|— City —|
|Bell County Courthouse|
|• Total||13.2 sq mi (34.1 km2)|
|• Land||12.5 sq mi (32.3 km2)|
|• Water||0.7 sq mi (1.7 km2)|
|Elevation||509 ft (155 m)|
|• Density||1,171.3/sq mi (452.2/km2)|
|Time zone||Central (CST) (UTC-6)|
|• Summer (DST)||CDT (UTC-5)|
|GNIS feature ID||1351858|
Belton is part of the Killeen – Temple – Fort Hood metropolitan area.
Belton is located at .(31.058904, -97.463382)
According to the United States Census Bureau, the city has a total area of 13.2 square miles (34 km2), of which, 12.5 square miles (32 km2) of it is land and 0.7 square miles (1.8 km2) of it (5.09%) is water.
Belton was platted in 1850 with the name of Nolandville. It was given its current name in 1851, named after Texas' Governor, Peter Hansborough Bell. As the county seat of the like named Bell County the town seemed destined for growth. The 1880s marked the town's brightest age, with the building of the courthouse, University of Mary Hardin-Baylor buildings, and a "railroad war" in which, by 1881, Belton was bypassed by the railroad which built Temple, Texas as the local junction and depot town. In 1913 the city experienced a major flood. leading to the naming of Yettie Polk Park, from one of those who died. The town began to thrive following the creation of Fort Hood in 1942.
As of the census of 2010, there were 18,216 people and 5,380 households within the city, a 24.6% population growth from the 2000 census. The population density was 926.3 people per square mile. The racial makeup of the city was 74.50% White, 8.10% African American, 0.90% Native American, 1.60% Asian, 0.20% Pacific Islander, 14.70% from other races, and 3% from two or more races. Hispanic or Latino of any race were 29.10% of the population.
Out of 6,612 households in the city, 25.7% had children under the age of 18 living with them. 10.9% households were occupied by someone of 65 years and older. Multi-unit housing made up 30.20% of the households, and the homeownership rate was at 53.60%, which is 11.20% behind the state-wide average. The average household size was 2.73.
In the city, children of under 10 years old made up 14.90% of the population. Persons from 10 to 19 made up 16.70%, 20 to 29 made up 19.60%, 30 to 39 made up 11.60%, 40 to 49 made up 11.2%, 50 to 59 made up 10.80%, 60 to 69 made up 7.50%, and those 70 and older made up 7.75. The median age was 29.9 years.
The City of Belton is served by the following Belton Independent School District schools:.
- Belton High School, serves 9th through 12th grade
- Belton New Tech High School at Waskow, serves 9th through 12th grade
- Lake Belton Middle School, serves 6th through 8th grade
- South Belton Middle School, serves 6th through 8th grade
- Belton Middle School, serves 6th through 8th grade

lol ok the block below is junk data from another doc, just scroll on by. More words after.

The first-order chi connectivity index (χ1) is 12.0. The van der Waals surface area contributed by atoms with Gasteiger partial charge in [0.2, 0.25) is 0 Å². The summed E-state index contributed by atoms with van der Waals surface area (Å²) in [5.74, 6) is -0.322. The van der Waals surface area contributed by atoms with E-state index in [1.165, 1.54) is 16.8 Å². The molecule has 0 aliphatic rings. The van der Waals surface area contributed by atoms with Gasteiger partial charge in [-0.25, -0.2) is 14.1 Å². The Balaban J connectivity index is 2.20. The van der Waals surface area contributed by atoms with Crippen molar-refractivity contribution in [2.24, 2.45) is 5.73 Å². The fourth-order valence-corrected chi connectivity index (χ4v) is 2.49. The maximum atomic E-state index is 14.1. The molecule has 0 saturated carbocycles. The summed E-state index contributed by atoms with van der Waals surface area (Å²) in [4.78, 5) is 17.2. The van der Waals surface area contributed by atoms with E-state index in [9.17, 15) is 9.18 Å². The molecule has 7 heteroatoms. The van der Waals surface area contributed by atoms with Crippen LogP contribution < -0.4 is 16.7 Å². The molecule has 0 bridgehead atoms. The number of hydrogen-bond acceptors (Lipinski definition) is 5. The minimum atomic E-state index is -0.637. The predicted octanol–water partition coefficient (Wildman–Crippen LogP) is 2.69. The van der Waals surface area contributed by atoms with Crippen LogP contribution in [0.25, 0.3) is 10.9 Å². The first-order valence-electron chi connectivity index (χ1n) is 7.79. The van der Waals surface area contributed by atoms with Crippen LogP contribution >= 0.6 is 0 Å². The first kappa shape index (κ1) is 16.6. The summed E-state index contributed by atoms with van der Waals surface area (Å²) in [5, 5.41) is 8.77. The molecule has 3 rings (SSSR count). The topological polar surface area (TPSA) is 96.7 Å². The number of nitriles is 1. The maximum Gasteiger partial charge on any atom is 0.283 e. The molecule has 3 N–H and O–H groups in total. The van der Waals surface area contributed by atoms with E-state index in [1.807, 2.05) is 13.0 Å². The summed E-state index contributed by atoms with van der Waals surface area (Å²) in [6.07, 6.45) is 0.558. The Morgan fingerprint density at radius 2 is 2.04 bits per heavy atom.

- Southwest Elementary, serves kindergarten through 5th grade
- Leon Heights Elementary, serves kindergarten through 5th grade
- Joe M. Pirtle Elementary, serves kindergarten through 5th grade
- Miller Heights Elementary, serves kindergarten through 5th grade
- Tarver Elementary, serves kindergarten through 5th grade
- Lakewood Elementary, serves kindergarten through 5th grade
- Tyler Elementary, serves kindergarten through 5th grade
- Sparta Elementary, serves kindergarten through 5th grade
Sites of interest 
For recreation, Belton has two major lakes: Belton Lake and Stillhouse Hollow Lake. There is also a water park, Summer Fun Water Park. Another notable recreation point is BLORA which is part of Ft. Hood and is located on Lake Belton
Notable people 
Football player David Ash is the starting quarterback for The University of Texas' football team.
Musician Danny Barnes is from Belton.
Actor George Eads grew up in Belton. He graduated from Belton High School in 1985.
Historian and rancher J. Evetts Haley was born in Belton and is buried beside his first wife, Nita Stewart Haley, in the Moffat Cemetery. However, he spent most of his life in Midland and Canyon in West Texas.
Physician W. Roy Smythe, M.D., Chairman of Surgery for Scott & White Memorial Hospital, the Scott & White Healthcare system and the Texas A&M Health Science Center College of Medicine, grew up in Belton, and graduated from Belton High School in 1978.
- "American FactFinder". United States Census Bureau. Retrieved 2008-01-31.
- "US Board on Geographic Names". United States Geological Survey. 2007-10-25. Retrieved 2008-01-31.
- "Find a County". National Association of Counties. Retrieved 2011-06-07.
- "US Gazetteer files: 2010, 2000, and 1990". United States Census Bureau. 2011-02-12. Retrieved 2011-04-23.
- a history of Belton
- The University of Mary Hardin-Baylor
- Baptist General Convention of Texas - Supported Universities
- University of Mary Hardin-Baylor - Fall Magazine 2006
- Times-News, Oct. 17 1991
- Seattle Times, Oct 17 1991
- Catholic Online, Nov. 6 2009
- Official website
- The Belton Journal - Texas's oldest continuously published weekly newspaper (since 1866)
- University of Mary Hardin-Baylor
- SeeBelton - General info on Belton, including calendar of upcoming events
||Morgan's Point Resort, Texas||Temple, Texas|
|Wikimedia Commons has media related to: Belton, Texas|